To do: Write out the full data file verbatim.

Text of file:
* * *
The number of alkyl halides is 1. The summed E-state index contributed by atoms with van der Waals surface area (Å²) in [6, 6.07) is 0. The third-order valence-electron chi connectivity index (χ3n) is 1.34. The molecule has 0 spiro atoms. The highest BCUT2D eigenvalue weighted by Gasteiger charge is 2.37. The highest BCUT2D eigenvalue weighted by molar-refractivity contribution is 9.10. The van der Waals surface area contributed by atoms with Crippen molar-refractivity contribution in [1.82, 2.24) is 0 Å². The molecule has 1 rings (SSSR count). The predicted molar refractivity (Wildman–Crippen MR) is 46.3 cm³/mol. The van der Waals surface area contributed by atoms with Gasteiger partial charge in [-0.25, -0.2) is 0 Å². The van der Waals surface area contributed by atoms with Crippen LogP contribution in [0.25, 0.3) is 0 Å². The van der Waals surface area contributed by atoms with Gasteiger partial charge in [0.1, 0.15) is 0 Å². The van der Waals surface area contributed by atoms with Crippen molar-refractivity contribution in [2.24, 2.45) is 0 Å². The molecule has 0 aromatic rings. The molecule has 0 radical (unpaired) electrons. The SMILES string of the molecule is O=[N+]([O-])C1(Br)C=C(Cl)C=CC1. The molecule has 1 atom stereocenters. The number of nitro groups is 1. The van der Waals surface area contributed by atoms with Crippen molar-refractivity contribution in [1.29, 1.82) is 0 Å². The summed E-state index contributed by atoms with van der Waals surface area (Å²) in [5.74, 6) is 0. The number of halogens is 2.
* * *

The number of alkyl halides is 1. The summed E-state index contributed by atoms with van der Waals surface area (Å²) in [6, 6.07) is 0. The third-order valence-electron chi connectivity index (χ3n) is 1.34. The molecule has 0 spiro atoms. The highest BCUT2D eigenvalue weighted by Gasteiger charge is 2.37. The highest BCUT2D eigenvalue weighted by molar-refractivity contribution is 9.10. The van der Waals surface area contributed by atoms with Crippen molar-refractivity contribution in [1.82, 2.24) is 0 Å². The molecule has 1 rings (SSSR count). The predicted molar refractivity (Wildman–Crippen MR) is 46.3 cm³/mol. The van der Waals surface area contributed by atoms with Gasteiger partial charge in [-0.25, -0.2) is 0 Å². The van der Waals surface area contributed by atoms with Crippen LogP contribution in [0.25, 0.3) is 0 Å². The van der Waals surface area contributed by atoms with Gasteiger partial charge in [0.1, 0.15) is 0 Å². The van der Waals surface area contributed by atoms with Crippen molar-refractivity contribution in [2.24, 2.45) is 0 Å². The molecule has 0 aromatic rings. The molecule has 0 radical (unpaired) electrons. The SMILES string of the molecule is O=[N+]([O-])C1(Br)C=C(Cl)C=CC1. The molecule has 1 atom stereocenters. The number of nitro groups is 1. The van der Waals surface area contributed by atoms with Crippen molar-refractivity contribution in [1.29, 1.82) is 0 Å². The summed E-state index contributed by atoms with van der Waals surface area (Å²) in [5.74, 6) is 0. The number of halogens is 2.